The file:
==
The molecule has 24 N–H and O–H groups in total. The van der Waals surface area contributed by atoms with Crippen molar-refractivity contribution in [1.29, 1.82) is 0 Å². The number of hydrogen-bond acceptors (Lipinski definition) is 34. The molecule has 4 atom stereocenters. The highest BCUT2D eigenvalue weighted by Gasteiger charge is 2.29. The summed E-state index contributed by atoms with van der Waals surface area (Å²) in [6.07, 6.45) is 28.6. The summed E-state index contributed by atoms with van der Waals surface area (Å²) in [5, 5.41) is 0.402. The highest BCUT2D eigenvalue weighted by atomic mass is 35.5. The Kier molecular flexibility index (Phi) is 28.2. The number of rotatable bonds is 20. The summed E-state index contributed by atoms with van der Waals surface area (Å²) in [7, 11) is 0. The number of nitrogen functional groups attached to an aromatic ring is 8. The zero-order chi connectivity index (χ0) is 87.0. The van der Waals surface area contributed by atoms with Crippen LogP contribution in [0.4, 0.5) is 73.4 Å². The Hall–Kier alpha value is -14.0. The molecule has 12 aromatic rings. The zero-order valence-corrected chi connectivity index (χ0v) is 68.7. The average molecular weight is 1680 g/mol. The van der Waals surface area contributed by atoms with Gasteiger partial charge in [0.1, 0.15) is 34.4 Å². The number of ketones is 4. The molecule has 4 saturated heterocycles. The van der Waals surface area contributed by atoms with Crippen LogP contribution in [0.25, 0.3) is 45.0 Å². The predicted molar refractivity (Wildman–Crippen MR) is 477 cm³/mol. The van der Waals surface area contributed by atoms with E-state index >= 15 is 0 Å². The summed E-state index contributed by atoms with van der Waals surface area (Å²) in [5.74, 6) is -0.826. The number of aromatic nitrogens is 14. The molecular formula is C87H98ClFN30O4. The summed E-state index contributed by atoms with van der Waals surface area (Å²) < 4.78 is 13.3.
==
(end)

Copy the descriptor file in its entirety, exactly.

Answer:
The molecule has 24 N–H and O–H groups in total. The van der Waals surface area contributed by atoms with Crippen molar-refractivity contribution in [1.29, 1.82) is 0 Å². The number of hydrogen-bond acceptors (Lipinski definition) is 34. The molecule has 4 atom stereocenters. The highest BCUT2D eigenvalue weighted by Gasteiger charge is 2.29. The summed E-state index contributed by atoms with van der Waals surface area (Å²) in [6.07, 6.45) is 28.6. The summed E-state index contributed by atoms with van der Waals surface area (Å²) in [5, 5.41) is 0.402. The highest BCUT2D eigenvalue weighted by atomic mass is 35.5. The Kier molecular flexibility index (Phi) is 28.2. The number of rotatable bonds is 20. The summed E-state index contributed by atoms with van der Waals surface area (Å²) in [7, 11) is 0. The number of nitrogen functional groups attached to an aromatic ring is 8. The zero-order chi connectivity index (χ0) is 87.0. The van der Waals surface area contributed by atoms with Crippen LogP contribution in [0.4, 0.5) is 73.4 Å². The Hall–Kier alpha value is -14.0. The molecule has 12 aromatic rings. The zero-order valence-corrected chi connectivity index (χ0v) is 68.7. The average molecular weight is 1680 g/mol. The van der Waals surface area contributed by atoms with Gasteiger partial charge in [0.1, 0.15) is 34.4 Å². The number of ketones is 4. The molecule has 4 saturated heterocycles. The van der Waals surface area contributed by atoms with Crippen LogP contribution in [0.25, 0.3) is 45.0 Å². The predicted molar refractivity (Wildman–Crippen MR) is 477 cm³/mol. The van der Waals surface area contributed by atoms with E-state index >= 15 is 0 Å². The summed E-state index contributed by atoms with van der Waals surface area (Å²) in [5.74, 6) is -0.826. The number of aromatic nitrogens is 14. The molecular formula is C87H98ClFN30O4. The summed E-state index contributed by atoms with van der Waals surface area (Å²) < 4.78 is 13.3.